A Movie A Day #28: Scandal (1989, directed by Michael Caton-Jones)


scandal-posterLondon.  1961.  Doctor Stephen Ward (played by John Hurt) is an artist and an osteopath.  He counts among his patients some of the most distinguished men and women in British society, including the Minister of War, John Profumo (Ian McKellen).  After meeting two young dancers, Christine Keeler (Joanne Whalley) and Mandy Rice-Davies (Bridget Fonda), Stephen becomes their mentor, the Henry Higgins to their Eliza Doolittle.

Under Stephen’s watchful eye, both Christine and Mandy are soon having affairs with some  of the most powerful members of Harold Macmillan’s Conservative government.  Christine becomes the mistress of both Profumo and KGB agent, Yevgeny Ivanov (Jeroen Krabbe), along with maintaining off-and-on relationships with drug dealer Johnny Edgecombe (played by singer Roland Gift) and musician Lucky Gordon (Leon Herbert).

When a disagreement leads to Johnny slashing Lucky’s face and then getting arrested for firing a gun at Stephen’s flat, the public learns the details of Christine’s affair with Profumo.  With the scandal rocking the British government, Stephen is a convenient scapegoat and soon finds himself on trial, charged with making a living off of “immoral earnings.”

Based on the real life scandal that led to the eventual fall of Harold Macmillan’s government, Scandal is remarkably faithful to the facts of the Profumo Affair, even if it did leave out some of the more interesting allegations.  (For instance, no mention is made of an alleged encounter between Mandy Rice-Davies and President Kennedy.)  Though it may seem tame by today’s standards, when Scandal was first released in 1989, it was considered to be something of a scandal itself and it initially got an X rating when it was released in the United States.  (The scandal over Scandal is one of the things that led to the MPAA adopting the NC-17 rating to distinguish between films for adults and “adult” films.  Of course, it didn’t work as a potential NC-17 still carries the same stigma as the X rating did.)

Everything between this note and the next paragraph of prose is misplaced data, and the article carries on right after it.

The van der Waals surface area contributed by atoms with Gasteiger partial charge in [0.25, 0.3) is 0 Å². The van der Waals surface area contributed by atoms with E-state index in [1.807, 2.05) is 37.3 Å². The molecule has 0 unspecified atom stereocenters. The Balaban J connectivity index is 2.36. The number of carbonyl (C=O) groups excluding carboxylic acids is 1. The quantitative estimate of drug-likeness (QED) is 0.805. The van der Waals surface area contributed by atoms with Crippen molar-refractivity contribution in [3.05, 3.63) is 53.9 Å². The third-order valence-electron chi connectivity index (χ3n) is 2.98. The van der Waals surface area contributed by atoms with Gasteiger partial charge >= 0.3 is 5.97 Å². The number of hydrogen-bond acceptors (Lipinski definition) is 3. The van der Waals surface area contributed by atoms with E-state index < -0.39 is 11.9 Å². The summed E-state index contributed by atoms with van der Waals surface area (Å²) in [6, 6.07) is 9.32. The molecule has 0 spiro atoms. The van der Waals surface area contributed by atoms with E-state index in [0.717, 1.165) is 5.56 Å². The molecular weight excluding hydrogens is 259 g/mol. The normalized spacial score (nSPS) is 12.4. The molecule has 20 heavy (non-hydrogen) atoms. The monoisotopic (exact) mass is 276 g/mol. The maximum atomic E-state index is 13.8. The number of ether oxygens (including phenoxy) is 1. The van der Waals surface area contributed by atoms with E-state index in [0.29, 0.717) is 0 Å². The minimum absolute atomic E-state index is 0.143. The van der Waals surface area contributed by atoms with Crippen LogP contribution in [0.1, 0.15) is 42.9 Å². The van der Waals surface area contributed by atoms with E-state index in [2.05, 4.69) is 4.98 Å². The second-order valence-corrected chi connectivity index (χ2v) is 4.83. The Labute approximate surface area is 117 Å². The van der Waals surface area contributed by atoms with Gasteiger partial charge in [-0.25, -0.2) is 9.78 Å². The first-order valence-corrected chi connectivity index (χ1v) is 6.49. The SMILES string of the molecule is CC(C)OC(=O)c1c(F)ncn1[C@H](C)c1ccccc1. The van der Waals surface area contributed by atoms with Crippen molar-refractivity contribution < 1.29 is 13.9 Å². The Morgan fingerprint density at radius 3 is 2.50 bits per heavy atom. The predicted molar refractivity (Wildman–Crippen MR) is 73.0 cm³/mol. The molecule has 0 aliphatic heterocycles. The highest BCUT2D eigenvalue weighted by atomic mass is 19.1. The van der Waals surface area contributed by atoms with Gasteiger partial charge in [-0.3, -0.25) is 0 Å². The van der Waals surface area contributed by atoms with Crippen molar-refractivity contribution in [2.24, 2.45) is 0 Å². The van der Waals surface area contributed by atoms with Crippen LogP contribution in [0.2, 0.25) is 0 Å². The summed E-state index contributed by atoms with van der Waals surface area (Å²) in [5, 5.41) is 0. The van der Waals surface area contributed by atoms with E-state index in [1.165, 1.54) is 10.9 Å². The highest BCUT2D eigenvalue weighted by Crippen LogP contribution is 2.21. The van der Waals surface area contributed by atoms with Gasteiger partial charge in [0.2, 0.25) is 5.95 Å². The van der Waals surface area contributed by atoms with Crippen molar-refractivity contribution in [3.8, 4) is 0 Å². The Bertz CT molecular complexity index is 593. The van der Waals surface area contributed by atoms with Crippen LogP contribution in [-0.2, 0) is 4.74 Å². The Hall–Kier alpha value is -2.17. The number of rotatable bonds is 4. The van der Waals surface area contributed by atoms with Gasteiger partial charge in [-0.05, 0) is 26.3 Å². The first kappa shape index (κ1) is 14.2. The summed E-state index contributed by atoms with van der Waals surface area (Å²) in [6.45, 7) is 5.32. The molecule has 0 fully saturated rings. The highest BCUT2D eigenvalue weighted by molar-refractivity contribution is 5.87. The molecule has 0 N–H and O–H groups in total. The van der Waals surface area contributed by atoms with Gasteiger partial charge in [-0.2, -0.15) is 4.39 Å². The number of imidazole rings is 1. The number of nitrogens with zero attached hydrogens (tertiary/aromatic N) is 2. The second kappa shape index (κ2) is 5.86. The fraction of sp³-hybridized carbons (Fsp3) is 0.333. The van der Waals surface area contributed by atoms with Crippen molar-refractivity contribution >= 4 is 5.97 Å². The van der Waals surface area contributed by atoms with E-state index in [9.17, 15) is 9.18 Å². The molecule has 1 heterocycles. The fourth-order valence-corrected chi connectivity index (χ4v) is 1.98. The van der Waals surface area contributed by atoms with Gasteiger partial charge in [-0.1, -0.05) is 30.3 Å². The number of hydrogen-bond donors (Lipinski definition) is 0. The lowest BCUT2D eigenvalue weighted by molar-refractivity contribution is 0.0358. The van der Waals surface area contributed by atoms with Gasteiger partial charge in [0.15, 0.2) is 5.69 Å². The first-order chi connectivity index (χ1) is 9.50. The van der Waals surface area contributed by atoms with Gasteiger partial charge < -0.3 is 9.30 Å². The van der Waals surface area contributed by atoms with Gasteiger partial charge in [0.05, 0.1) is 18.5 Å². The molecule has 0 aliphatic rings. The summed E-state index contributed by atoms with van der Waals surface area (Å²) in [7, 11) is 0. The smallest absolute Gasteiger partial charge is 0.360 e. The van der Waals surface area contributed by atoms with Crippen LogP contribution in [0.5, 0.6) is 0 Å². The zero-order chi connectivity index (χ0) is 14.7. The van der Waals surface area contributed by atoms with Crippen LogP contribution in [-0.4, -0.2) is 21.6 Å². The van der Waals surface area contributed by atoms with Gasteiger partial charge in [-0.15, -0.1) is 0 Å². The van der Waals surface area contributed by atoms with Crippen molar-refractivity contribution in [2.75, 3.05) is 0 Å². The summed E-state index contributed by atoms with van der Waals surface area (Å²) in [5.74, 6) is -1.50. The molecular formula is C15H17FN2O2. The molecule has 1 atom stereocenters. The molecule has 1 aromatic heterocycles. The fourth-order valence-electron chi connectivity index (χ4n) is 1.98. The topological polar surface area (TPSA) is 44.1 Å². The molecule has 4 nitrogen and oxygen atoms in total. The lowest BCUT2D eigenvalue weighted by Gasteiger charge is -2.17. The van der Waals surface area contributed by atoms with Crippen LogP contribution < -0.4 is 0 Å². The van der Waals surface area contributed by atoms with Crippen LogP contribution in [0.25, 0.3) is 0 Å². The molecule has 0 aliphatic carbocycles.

scandal

Scandal holds up well as both a recreation of London on the verge of the sexual revolution and a look at contrast between private and public mores.  Both Joanne Whalley and Bridget Fonda are excellent in the roles of Christine and Mandy.  Fonda gets to deliver the most famous line of the whole Profumo Affair when Mandy is told that Lord Astor has denied having had an affair with her.  “He would, wouldn’t he?” she says.  After I watched Scandal last night, I did some checking and I discovered that Bridget Fonda has not made a film since 2002.  She is missed.

Not surprisingly, Scandal‘s best performance comes from John Hurt, who plays Stephen Ward as a naive and well-meaning social butterfly who ultimately gets in over his head and pays a steep price for trusting that his friends would remain his friends.  Scandal is just one of many movies that proves what a great talent was lost when the world lost John Hurt.

RIP.

SCANDAL, John Hurt, 1989

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